Common Irish Phrases


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`There is no nation without a language'

The great thing about Modern Irish Gaelic orthography is that it doesn't present the complete beginner with any really nasty surprises, once he/she has mastered a few very simple rules. It may look very odd on the screen at first (particularly to someone whose only language is English) but it really does match reasonably closely the sounds it is meant to represent! Here are some of the commonest sounds a beginner needs to tackle first:

á is pronounced as in English word "drawl"

é is pronounced as in English word "say"

í is pronounced as in English word "see"

ó is pronounced as in English word "home"

ú is pronounced as in English word "too"

Dead easy, so far? Then read on:

fh in most cases has no sound, so

"d'fh-" = "d-";

"b'fh" = "b-".

ng is is pronounced as in English word "sang".

ch is pronounced as in Scottish word "loch", German word "ach".

mh, bh can be either as "w" or "v" as in English words "woe" or "vote".

s after/before "i" or before "e" is pronounced as in English "shy";

s after/before "o", "a", "u", is pronounced as in English "dress". like "s".

All consonants come in two forms, known as slender and broad: slender consonants sit right next to "i","e" in the spelling, though it has to be noted that "e" is also commonly used to "broaden" an "i"; broad consonants sit right next to "a","o","u". gc- bp- dt- nd- mb- ts- are apparently impossible (to an English speaker) combinations which are dealt with by the very simple rule of ignoring the second of the pair at the beginning of words.


Common Irish Greetings/Farewells

As in other countries, Ireland has many different greetings which are used, depending on the occasion and the part of country you are in.

In the following examples the greeting is listed first, and then the appropriate reply is listed underneath. A literal translation is given on the right hand side.

Dia duitGod to you.
Dia is Muire duit God and Mary to you. (reply)
Go mbeannaí Dia duitMay God bless you.
Go mbeannaí Dia is Muire duitMay God and Mary bless you.
Bail ó Dhia ortThe blessing of God on you.
Bail ó Dhia is Mhuire duitThe blessing of God and Mary on you.
Cad é mar a tá tú?How are you? (Tír Chonaill)
Cén chaoi 'bhfuil tú ?How are you? (Connacht)
Conas atá tú ?How are you? (Momhan)
Tá mé go maith.I'm doing well.
Slán leatGood Bye (said to the person leaving)
Slán agatGood Bye (said to the one remaining)
For the following greetings Gurab amhlaidh duit (The same to you) is a common reply;
Oíche mhaith (duit)Good night
Codladh sámh (duit)A pleasant sleep
Nollaig shona duitHappy Christmas
Nollaig faoi shéan is faoi mhaise duitA prosperous and pleasant Christmas
Athbhliain faoi mhaise duitA prosperous new year
Terms Of Endearment

The following are the terms that are most commonly used when talking to your loved ones. They are even more common in letters.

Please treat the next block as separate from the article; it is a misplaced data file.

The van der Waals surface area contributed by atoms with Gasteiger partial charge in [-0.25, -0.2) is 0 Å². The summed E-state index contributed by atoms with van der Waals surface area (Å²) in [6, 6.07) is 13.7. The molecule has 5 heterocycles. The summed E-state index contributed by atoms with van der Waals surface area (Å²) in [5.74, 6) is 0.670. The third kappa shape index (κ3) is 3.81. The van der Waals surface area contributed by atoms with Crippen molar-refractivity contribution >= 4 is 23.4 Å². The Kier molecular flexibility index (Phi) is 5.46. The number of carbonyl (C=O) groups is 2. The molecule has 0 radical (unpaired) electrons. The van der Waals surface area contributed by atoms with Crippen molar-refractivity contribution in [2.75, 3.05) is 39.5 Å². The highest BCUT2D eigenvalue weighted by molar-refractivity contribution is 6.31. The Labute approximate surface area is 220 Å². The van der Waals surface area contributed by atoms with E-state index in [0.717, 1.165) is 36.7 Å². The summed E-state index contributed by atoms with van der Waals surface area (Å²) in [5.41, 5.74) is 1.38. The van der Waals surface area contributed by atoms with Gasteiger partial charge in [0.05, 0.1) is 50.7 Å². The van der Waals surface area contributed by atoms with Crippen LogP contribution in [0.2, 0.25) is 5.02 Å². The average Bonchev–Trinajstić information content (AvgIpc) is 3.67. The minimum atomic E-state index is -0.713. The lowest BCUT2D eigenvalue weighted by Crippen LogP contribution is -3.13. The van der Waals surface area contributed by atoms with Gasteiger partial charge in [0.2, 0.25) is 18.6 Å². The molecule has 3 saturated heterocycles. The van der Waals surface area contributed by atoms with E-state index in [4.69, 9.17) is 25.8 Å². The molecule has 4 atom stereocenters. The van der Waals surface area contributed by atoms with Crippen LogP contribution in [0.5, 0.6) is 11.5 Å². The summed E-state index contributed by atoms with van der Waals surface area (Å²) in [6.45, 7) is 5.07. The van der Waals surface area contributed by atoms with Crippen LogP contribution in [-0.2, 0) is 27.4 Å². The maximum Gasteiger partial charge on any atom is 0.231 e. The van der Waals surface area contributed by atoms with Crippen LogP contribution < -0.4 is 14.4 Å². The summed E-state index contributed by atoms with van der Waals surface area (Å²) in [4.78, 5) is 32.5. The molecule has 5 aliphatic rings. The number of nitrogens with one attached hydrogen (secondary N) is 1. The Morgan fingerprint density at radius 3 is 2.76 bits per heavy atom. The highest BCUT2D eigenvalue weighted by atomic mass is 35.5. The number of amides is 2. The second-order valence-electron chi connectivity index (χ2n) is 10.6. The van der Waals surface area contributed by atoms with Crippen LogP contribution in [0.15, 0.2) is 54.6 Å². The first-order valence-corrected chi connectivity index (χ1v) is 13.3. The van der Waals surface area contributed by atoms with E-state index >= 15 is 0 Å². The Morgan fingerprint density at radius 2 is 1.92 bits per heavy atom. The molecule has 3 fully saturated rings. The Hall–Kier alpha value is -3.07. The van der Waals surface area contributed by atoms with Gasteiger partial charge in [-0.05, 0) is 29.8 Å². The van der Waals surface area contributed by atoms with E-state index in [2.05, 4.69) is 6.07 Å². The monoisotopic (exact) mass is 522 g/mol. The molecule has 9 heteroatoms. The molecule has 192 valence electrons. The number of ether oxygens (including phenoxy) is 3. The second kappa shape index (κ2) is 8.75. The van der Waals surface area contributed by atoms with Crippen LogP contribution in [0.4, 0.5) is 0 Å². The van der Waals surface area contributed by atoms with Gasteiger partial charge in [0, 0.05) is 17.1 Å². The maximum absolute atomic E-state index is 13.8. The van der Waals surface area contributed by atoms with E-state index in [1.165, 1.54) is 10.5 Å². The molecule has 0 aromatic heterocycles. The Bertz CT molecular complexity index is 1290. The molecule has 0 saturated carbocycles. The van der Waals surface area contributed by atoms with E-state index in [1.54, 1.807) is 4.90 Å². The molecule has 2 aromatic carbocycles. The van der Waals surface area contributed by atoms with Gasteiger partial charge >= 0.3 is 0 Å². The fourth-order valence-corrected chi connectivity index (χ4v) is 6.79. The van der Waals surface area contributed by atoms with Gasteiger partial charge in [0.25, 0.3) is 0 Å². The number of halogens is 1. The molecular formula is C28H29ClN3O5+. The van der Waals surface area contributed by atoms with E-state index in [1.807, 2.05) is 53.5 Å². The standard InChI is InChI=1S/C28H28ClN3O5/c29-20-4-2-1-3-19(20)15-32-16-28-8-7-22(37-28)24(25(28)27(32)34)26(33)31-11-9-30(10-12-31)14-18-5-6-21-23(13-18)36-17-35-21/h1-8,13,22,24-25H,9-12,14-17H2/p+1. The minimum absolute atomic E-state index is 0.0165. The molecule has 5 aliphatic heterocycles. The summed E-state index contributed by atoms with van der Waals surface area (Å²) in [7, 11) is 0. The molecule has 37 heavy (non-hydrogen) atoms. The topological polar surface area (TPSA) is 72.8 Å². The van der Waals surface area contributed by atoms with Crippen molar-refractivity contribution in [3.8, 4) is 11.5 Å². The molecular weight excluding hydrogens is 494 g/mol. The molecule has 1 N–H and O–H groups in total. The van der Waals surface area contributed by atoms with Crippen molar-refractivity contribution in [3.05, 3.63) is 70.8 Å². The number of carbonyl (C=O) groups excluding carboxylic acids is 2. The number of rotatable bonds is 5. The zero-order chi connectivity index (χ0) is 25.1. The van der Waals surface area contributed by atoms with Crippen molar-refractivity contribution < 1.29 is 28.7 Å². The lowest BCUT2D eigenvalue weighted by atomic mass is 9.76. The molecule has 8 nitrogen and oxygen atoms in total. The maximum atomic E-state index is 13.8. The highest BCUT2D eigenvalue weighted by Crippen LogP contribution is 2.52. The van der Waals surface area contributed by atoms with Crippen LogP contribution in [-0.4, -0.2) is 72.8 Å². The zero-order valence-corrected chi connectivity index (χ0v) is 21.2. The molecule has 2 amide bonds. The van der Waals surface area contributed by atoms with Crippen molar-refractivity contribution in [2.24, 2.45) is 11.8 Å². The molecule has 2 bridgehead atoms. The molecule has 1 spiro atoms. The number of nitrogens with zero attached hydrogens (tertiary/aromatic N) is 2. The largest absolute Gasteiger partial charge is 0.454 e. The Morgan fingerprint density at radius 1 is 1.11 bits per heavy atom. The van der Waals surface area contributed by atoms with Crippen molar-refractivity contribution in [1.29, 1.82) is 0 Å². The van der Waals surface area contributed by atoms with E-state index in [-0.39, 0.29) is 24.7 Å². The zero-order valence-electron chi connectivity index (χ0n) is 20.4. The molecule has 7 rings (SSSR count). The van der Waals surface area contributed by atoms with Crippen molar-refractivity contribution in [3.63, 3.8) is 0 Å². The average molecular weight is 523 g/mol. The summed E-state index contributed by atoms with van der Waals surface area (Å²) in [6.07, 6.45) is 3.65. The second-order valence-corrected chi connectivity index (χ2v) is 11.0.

a ghrá
a rún
a stór
a thaisce
a chroí
a chuisle mo chroí
... my dear darling / love / treasure
... sweetheart
a ghrá mo chroí... love of my heart
Irish Curses

Curses in any language should be used with care. The same applies here.
Imeacht gan teacht ort.May you leave without returning.
Titim gan éirí ort.May you fall without rising.
Go n-ithe an cat thú is go n-ithe an diabhal an cat. May the cat eat you, and may the cat be eaten by the devil.

Some of the best and most culturally rich Irish is to be found in the old Irish proverbs. (Seanfhocal)

Níl aon tintéan mar do thintéan féin.There's no place like home.
Scileann fíon fírinne.Lit. Wine lets out the truth.
Is fear rith maith ná drochsheasamh.A good run is better than a bad stand.
Fillean meal ar an meallaire.Evil returns to the evil doer.
Aithníonn cíaróg cíaróg eile.Lit. One beetle recognices another beetle
Ní hé lá na gaoithe lá na scolb.A windy day is not the day to be fixing your thatch (roof).
Ná bac le mac an bhacaigh is ní bacfaidh mac an bhacaigh leat.Don't bother with the beggars son and he won't bother with you.
Nuair atá an cat amuigh bíonn na luch ag damhsa.When the cat is away, the mice will play. (Lit dance)
Meallan muilte Dé go mall ach meallan siad go mion.God's mill may grind slowly, but it grinds finely.

This is a collection of the bits and pieces that did not fit in anywhere else.

Maith thúWell done / Way to go etc.
Sláinte chugatGood health to you.
Go raimh maith agatThanks.
Go dtaga do ríochtMay thy kingdom come.
Nár laga Dia do lámhMay God not weaken your hand.
Gura slán an scéalaiMay the bearer of the news be safe.
Gurab amhlaidh duit The same to you.
Tá failte romhatYou are welcome.
Gabhaim pardún agatI beg your pardon.
Gabh mo leithscéalPardon me (Lit. Accept my excuse).
Más é do thoil éIf you please.
Le do thoilPlease.
Saol fada chugatLong life to you.
Irish Language Links

Common Phrases in Gaeilge

General Irish Phrases

A Beginner's Guide to Irish Gaelic Pronunciation


Learning Irish

My Topical Vocabulary Lessons

Scottish, Irish, and Manx Names

The Blackboard Courses

The IrishPage.Com

The Language of the Celts-Irish Gaelic for use at the court of the Chieftain!

My Topical Vocabulary Lessons

A Beginner's Guide to Irish Gaelic Pronunciation

The IrishPage.Com

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